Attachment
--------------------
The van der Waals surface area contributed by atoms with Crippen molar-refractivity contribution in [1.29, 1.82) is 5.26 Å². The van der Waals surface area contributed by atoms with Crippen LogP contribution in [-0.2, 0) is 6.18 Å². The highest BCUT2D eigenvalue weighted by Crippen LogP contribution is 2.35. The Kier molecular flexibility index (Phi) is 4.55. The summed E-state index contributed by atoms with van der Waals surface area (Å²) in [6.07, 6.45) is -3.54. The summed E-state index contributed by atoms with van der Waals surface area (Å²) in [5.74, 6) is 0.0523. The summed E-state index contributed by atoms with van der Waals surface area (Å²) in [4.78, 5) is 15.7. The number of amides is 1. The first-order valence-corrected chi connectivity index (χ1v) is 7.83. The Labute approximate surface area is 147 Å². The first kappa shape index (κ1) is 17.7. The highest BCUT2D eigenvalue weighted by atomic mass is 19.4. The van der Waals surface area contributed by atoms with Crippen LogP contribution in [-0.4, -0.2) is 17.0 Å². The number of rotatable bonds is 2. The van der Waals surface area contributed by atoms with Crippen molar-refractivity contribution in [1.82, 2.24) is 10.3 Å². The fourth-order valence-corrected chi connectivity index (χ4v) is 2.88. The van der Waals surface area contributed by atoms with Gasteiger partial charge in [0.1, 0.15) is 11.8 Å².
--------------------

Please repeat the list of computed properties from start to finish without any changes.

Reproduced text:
The van der Waals surface area contributed by atoms with Crippen molar-refractivity contribution in [1.29, 1.82) is 5.26 Å². The van der Waals surface area contributed by atoms with Crippen LogP contribution in [-0.2, 0) is 6.18 Å². The highest BCUT2D eigenvalue weighted by Crippen LogP contribution is 2.35. The Kier molecular flexibility index (Phi) is 4.55. The summed E-state index contributed by atoms with van der Waals surface area (Å²) in [6.07, 6.45) is -3.54. The summed E-state index contributed by atoms with van der Waals surface area (Å²) in [5.74, 6) is 0.0523. The summed E-state index contributed by atoms with van der Waals surface area (Å²) in [4.78, 5) is 15.7. The number of amides is 1. The first-order valence-corrected chi connectivity index (χ1v) is 7.83. The Labute approximate surface area is 147 Å². The first kappa shape index (κ1) is 17.7. The highest BCUT2D eigenvalue weighted by atomic mass is 19.4. The van der Waals surface area contributed by atoms with Crippen LogP contribution in [-0.4, -0.2) is 17.0 Å². The number of rotatable bonds is 2. The van der Waals surface area contributed by atoms with Crippen molar-refractivity contribution in [1.82, 2.24) is 10.3 Å². The fourth-order valence-corrected chi connectivity index (χ4v) is 2.88. The van der Waals surface area contributed by atoms with Gasteiger partial charge in [0.1, 0.15) is 11.8 Å².